- The Washington Times - Wednesday, July 18, 2012

Goldman Sachs CEO Lloyd Blankfein acknowledged fears about the state of the global economy but said he remains optimistic over the longer term, a day after his company announced a 12 percent hit to quarterly profits despite layoffs and other recent cost-cutting measures.

The Wall Street investment banker, speaking at a forum at the Economic Club of Washington on Wednesday, cited the debt crisis in Europe and the potential for a “fiscal cliff” of spending cuts and tax hikes in the United States as the primary reasons for ongoing worries over market stability.

“The sentiment is very bad and for real reasons,” Mr. Blankfein said. “We can spend a long time talking about all the problems and trying to hedge and adjust for them, but by and large I am optimistic because statistically things do work out.”

He said the wealthier nations of Europe had a strong interest in avoiding a complete collapse on the continent.

“I think that there is a not-insignificant possibility that there could be an unraveling, but I really don’t think it will happen,” he said.

On Tuesday, Goldman Sachs announced a 9 percent dip in total revenue from this time last year, dropping from $7.28 billion to $6.63 billion.

Yet the drop improved on more pessimistic estimates from market analysts, who were expecting the company’s revenue to sink as low as $6.28 billion.

Mr. Blankfein urged U.S. lawmakers to reach a compromise on how to address the fiscal cliff, which experts say could cripple market demand with the expiration of George W. Bush-era tax cuts and deep spending cuts both on track for the end of 2012 if Congress and the White House fail to cut a budget deal.

“The fiscal cliff as a major uncertainty is responsible for a real burden to the value and wealth of the world,” Mr. Blankfein said. He did not say specifically when asked by Economic Club President David M. Rubenstein whether he endorses a full extension of the Bush tax cuts, maintaining that the best solution is one that comes through a broad consensus.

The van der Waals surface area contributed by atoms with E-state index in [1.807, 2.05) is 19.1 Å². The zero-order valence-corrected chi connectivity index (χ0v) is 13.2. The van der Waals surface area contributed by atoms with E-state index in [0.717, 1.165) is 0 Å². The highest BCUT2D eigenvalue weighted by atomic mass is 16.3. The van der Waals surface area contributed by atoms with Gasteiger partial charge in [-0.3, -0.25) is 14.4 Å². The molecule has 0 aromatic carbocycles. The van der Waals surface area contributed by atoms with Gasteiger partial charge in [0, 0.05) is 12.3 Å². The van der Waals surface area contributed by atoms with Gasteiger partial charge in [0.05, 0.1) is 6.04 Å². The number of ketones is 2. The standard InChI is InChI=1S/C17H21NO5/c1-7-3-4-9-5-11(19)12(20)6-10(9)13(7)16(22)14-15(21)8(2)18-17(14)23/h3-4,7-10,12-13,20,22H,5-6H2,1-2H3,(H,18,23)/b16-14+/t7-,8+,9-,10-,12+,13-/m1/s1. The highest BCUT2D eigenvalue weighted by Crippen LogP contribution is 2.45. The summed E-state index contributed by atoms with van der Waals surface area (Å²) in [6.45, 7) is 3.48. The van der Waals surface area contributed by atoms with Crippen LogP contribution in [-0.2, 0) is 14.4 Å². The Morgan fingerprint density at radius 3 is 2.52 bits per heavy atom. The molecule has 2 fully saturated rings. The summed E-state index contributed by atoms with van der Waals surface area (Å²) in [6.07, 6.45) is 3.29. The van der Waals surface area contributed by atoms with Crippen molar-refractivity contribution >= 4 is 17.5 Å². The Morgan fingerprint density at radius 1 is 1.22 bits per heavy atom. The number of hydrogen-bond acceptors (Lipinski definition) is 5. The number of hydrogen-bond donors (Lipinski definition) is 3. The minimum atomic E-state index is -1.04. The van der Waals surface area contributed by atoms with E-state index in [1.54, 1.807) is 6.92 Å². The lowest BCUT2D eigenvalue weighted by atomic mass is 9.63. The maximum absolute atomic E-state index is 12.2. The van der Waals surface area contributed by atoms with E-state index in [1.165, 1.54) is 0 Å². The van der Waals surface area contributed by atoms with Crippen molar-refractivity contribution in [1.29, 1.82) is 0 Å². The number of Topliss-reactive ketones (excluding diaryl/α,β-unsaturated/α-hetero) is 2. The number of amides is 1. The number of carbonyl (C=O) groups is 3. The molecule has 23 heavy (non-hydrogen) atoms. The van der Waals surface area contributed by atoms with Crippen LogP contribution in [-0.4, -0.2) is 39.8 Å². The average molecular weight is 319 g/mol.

“My kind of stability can only be achieved if everybody throws in at least a little,” he said.

While the desire for a compromise was well-received, some in the audience said they wanted the CEO to be more specific on issues such as the Bowles-Simpson deficit panel’s package of spending cuts and tax increases as a way to address the long-term deficit problem.

The Goldman Sachs chief wrote an op-ed released Wednesday in Politico that was sympathetic to the Bowles-Simpson approach, but he suggested Wednesday he could be flexible about a final package so long as a deal was reached.

“I would almost capitulate to either side rather than have these things go on,” he said.

On another issue, Mr. Blankfein struck a note of compromise again on the Dodd-Frank financial regulatory overhaul bill signed by President Obama in 2010, which presumptive Republican nominee Mitt Romney and many in the financial community have condemned as an overreaction to the global banking crisis of 2008. Mr. Blankfein said he would not support a total repeal of the law, although “some parts go too far.”

The roughly hourlong event was months in the making, according to Mr. Rubenstein, who said the luncheon was not deliberately timed to follow the release of the Goldman Sachs‘ earning report or the CEO’s op-ed.

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